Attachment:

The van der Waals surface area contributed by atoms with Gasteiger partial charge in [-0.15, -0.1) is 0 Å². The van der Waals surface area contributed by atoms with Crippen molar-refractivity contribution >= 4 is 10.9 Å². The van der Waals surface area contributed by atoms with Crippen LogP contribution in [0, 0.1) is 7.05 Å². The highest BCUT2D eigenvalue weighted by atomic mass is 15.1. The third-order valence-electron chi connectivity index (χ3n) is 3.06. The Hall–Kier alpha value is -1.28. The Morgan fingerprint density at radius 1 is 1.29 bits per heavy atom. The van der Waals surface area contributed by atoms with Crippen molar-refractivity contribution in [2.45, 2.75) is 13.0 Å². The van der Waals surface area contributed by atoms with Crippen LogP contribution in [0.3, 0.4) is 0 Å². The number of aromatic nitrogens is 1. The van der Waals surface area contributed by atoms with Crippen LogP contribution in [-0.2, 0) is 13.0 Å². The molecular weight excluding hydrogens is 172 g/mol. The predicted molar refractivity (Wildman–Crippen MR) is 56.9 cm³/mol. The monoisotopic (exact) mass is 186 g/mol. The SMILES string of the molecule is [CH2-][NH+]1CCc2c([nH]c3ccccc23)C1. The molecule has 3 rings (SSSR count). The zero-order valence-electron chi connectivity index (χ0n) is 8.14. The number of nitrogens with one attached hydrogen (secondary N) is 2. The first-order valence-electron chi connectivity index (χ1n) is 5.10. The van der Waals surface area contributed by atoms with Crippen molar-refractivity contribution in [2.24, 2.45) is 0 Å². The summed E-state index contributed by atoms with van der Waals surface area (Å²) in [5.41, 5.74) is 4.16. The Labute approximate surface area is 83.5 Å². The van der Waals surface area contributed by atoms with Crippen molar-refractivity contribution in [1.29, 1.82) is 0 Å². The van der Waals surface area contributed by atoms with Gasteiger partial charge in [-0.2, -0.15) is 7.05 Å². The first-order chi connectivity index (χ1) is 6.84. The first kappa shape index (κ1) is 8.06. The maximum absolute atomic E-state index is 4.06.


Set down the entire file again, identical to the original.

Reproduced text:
The van der Waals surface area contributed by atoms with Gasteiger partial charge in [-0.15, -0.1) is 0 Å². The van der Waals surface area contributed by atoms with Crippen molar-refractivity contribution >= 4 is 10.9 Å². The van der Waals surface area contributed by atoms with Crippen LogP contribution in [0, 0.1) is 7.05 Å². The highest BCUT2D eigenvalue weighted by atomic mass is 15.1. The third-order valence-electron chi connectivity index (χ3n) is 3.06. The Hall–Kier alpha value is -1.28. The Morgan fingerprint density at radius 1 is 1.29 bits per heavy atom. The van der Waals surface area contributed by atoms with Crippen molar-refractivity contribution in [2.45, 2.75) is 13.0 Å². The van der Waals surface area contributed by atoms with Crippen LogP contribution in [0.3, 0.4) is 0 Å². The number of aromatic nitrogens is 1. The van der Waals surface area contributed by atoms with Crippen LogP contribution in [-0.2, 0) is 13.0 Å². The molecular weight excluding hydrogens is 172 g/mol. The predicted molar refractivity (Wildman–Crippen MR) is 56.9 cm³/mol. The monoisotopic (exact) mass is 186 g/mol. The SMILES string of the molecule is [CH2-][NH+]1CCc2c([nH]c3ccccc23)C1. The molecule has 3 rings (SSSR count). The zero-order valence-electron chi connectivity index (χ0n) is 8.14. The number of nitrogens with one attached hydrogen (secondary N) is 2. The first-order valence-electron chi connectivity index (χ1n) is 5.10. The van der Waals surface area contributed by atoms with Crippen molar-refractivity contribution in [2.24, 2.45) is 0 Å². The summed E-state index contributed by atoms with van der Waals surface area (Å²) in [5.41, 5.74) is 4.16. The Labute approximate surface area is 83.5 Å². The van der Waals surface area contributed by atoms with Crippen molar-refractivity contribution in [1.29, 1.82) is 0 Å². The van der Waals surface area contributed by atoms with Gasteiger partial charge in [-0.2, -0.15) is 7.05 Å². The first-order chi connectivity index (χ1) is 6.84. The first kappa shape index (κ1) is 8.06. The maximum absolute atomic E-state index is 4.06.